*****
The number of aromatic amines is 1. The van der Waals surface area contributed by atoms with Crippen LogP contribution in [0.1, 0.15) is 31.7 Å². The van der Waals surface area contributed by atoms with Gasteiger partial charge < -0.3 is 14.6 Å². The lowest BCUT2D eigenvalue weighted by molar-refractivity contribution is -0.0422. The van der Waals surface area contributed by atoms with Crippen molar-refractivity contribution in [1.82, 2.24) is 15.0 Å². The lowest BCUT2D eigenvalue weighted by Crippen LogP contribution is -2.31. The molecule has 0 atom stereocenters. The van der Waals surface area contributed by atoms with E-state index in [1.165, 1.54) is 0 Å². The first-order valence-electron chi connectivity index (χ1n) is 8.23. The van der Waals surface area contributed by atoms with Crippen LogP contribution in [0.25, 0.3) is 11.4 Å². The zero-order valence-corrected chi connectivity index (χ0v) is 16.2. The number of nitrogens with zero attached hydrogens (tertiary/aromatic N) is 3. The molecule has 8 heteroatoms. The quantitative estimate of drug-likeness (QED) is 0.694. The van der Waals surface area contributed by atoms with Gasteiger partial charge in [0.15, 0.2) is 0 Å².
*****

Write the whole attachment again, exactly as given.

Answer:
The number of aromatic amines is 1. The van der Waals surface area contributed by atoms with Crippen LogP contribution in [0.1, 0.15) is 31.7 Å². The van der Waals surface area contributed by atoms with Gasteiger partial charge < -0.3 is 14.6 Å². The lowest BCUT2D eigenvalue weighted by molar-refractivity contribution is -0.0422. The van der Waals surface area contributed by atoms with Crippen molar-refractivity contribution in [1.82, 2.24) is 15.0 Å². The lowest BCUT2D eigenvalue weighted by Crippen LogP contribution is -2.31. The molecule has 0 atom stereocenters. The van der Waals surface area contributed by atoms with E-state index in [1.165, 1.54) is 0 Å². The first-order valence-electron chi connectivity index (χ1n) is 8.23. The van der Waals surface area contributed by atoms with Crippen LogP contribution in [0.25, 0.3) is 11.4 Å². The zero-order valence-corrected chi connectivity index (χ0v) is 16.2. The number of nitrogens with zero attached hydrogens (tertiary/aromatic N) is 3. The molecule has 8 heteroatoms. The quantitative estimate of drug-likeness (QED) is 0.694. The van der Waals surface area contributed by atoms with Gasteiger partial charge in [0.15, 0.2) is 0 Å².